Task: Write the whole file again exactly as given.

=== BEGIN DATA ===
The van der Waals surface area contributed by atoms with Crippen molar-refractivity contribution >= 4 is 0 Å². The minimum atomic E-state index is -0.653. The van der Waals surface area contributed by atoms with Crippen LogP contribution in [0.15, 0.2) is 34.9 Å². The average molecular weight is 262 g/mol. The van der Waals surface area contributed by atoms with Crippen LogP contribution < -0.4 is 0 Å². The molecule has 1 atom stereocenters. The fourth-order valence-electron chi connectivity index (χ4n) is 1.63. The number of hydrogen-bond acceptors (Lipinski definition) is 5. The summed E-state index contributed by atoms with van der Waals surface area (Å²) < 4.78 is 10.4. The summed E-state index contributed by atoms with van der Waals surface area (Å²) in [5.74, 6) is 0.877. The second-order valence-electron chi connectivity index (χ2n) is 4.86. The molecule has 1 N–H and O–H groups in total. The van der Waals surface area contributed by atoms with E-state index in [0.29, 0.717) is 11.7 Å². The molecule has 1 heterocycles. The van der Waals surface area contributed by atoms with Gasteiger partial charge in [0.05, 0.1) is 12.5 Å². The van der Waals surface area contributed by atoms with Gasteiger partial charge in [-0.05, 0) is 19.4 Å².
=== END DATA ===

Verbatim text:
The van der Waals surface area contributed by atoms with Crippen molar-refractivity contribution >= 4 is 0 Å². The minimum atomic E-state index is -0.653. The van der Waals surface area contributed by atoms with Crippen LogP contribution in [0.15, 0.2) is 34.9 Å². The average molecular weight is 262 g/mol. The van der Waals surface area contributed by atoms with Crippen LogP contribution < -0.4 is 0 Å². The molecule has 1 atom stereocenters. The fourth-order valence-electron chi connectivity index (χ4n) is 1.63. The number of hydrogen-bond acceptors (Lipinski definition) is 5. The summed E-state index contributed by atoms with van der Waals surface area (Å²) < 4.78 is 10.4. The summed E-state index contributed by atoms with van der Waals surface area (Å²) in [5.74, 6) is 0.877. The second-order valence-electron chi connectivity index (χ2n) is 4.86. The molecule has 1 N–H and O–H groups in total. The van der Waals surface area contributed by atoms with E-state index in [0.29, 0.717) is 11.7 Å². The molecule has 1 heterocycles. The van der Waals surface area contributed by atoms with Gasteiger partial charge in [0.05, 0.1) is 12.5 Å². The van der Waals surface area contributed by atoms with Gasteiger partial charge in [-0.05, 0) is 19.4 Å².